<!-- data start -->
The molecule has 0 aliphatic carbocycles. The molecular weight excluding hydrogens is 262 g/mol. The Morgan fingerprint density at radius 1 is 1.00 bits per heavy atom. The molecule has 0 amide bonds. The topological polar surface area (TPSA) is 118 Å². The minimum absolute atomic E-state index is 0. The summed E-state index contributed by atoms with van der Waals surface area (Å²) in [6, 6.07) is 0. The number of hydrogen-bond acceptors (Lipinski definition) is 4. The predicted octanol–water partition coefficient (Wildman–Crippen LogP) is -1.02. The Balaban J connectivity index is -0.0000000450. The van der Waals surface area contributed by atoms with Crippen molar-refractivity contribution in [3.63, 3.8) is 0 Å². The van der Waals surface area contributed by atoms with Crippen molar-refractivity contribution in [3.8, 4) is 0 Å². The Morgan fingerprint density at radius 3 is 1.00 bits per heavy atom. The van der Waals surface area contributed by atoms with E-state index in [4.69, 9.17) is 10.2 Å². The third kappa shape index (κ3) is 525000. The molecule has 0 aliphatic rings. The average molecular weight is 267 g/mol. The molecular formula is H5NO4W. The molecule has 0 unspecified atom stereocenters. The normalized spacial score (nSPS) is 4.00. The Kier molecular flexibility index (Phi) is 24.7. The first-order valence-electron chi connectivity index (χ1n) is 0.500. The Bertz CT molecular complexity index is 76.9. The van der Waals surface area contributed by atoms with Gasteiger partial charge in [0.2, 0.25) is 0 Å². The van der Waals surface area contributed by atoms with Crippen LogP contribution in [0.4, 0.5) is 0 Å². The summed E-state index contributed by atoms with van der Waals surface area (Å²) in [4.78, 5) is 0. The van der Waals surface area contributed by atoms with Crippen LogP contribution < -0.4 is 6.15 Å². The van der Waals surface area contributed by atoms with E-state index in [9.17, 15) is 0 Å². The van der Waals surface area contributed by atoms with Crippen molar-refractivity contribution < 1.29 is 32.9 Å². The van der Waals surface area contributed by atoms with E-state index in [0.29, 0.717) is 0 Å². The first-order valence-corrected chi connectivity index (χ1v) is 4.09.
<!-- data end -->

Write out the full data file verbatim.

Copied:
The molecule has 0 aliphatic carbocycles. The molecular weight excluding hydrogens is 262 g/mol. The Morgan fingerprint density at radius 1 is 1.00 bits per heavy atom. The molecule has 0 amide bonds. The topological polar surface area (TPSA) is 118 Å². The minimum absolute atomic E-state index is 0. The summed E-state index contributed by atoms with van der Waals surface area (Å²) in [6, 6.07) is 0. The number of hydrogen-bond acceptors (Lipinski definition) is 4. The predicted octanol–water partition coefficient (Wildman–Crippen LogP) is -1.02. The Balaban J connectivity index is -0.0000000450. The van der Waals surface area contributed by atoms with Crippen molar-refractivity contribution in [3.63, 3.8) is 0 Å². The van der Waals surface area contributed by atoms with Crippen molar-refractivity contribution in [3.8, 4) is 0 Å². The Morgan fingerprint density at radius 3 is 1.00 bits per heavy atom. The van der Waals surface area contributed by atoms with E-state index in [4.69, 9.17) is 10.2 Å². The third kappa shape index (κ3) is 525000. The molecule has 0 aliphatic rings. The average molecular weight is 267 g/mol. The molecular formula is H5NO4W. The molecule has 0 unspecified atom stereocenters. The normalized spacial score (nSPS) is 4.00. The Kier molecular flexibility index (Phi) is 24.7. The first-order valence-electron chi connectivity index (χ1n) is 0.500. The Bertz CT molecular complexity index is 76.9. The van der Waals surface area contributed by atoms with Gasteiger partial charge in [0.2, 0.25) is 0 Å². The van der Waals surface area contributed by atoms with Crippen LogP contribution in [0.4, 0.5) is 0 Å². The summed E-state index contributed by atoms with van der Waals surface area (Å²) in [4.78, 5) is 0. The van der Waals surface area contributed by atoms with Crippen LogP contribution < -0.4 is 6.15 Å². The van der Waals surface area contributed by atoms with E-state index in [9.17, 15) is 0 Å². The van der Waals surface area contributed by atoms with Crippen molar-refractivity contribution < 1.29 is 32.9 Å². The van der Waals surface area contributed by atoms with E-state index in [0.29, 0.717) is 0 Å². The first-order valence-corrected chi connectivity index (χ1v) is 4.09.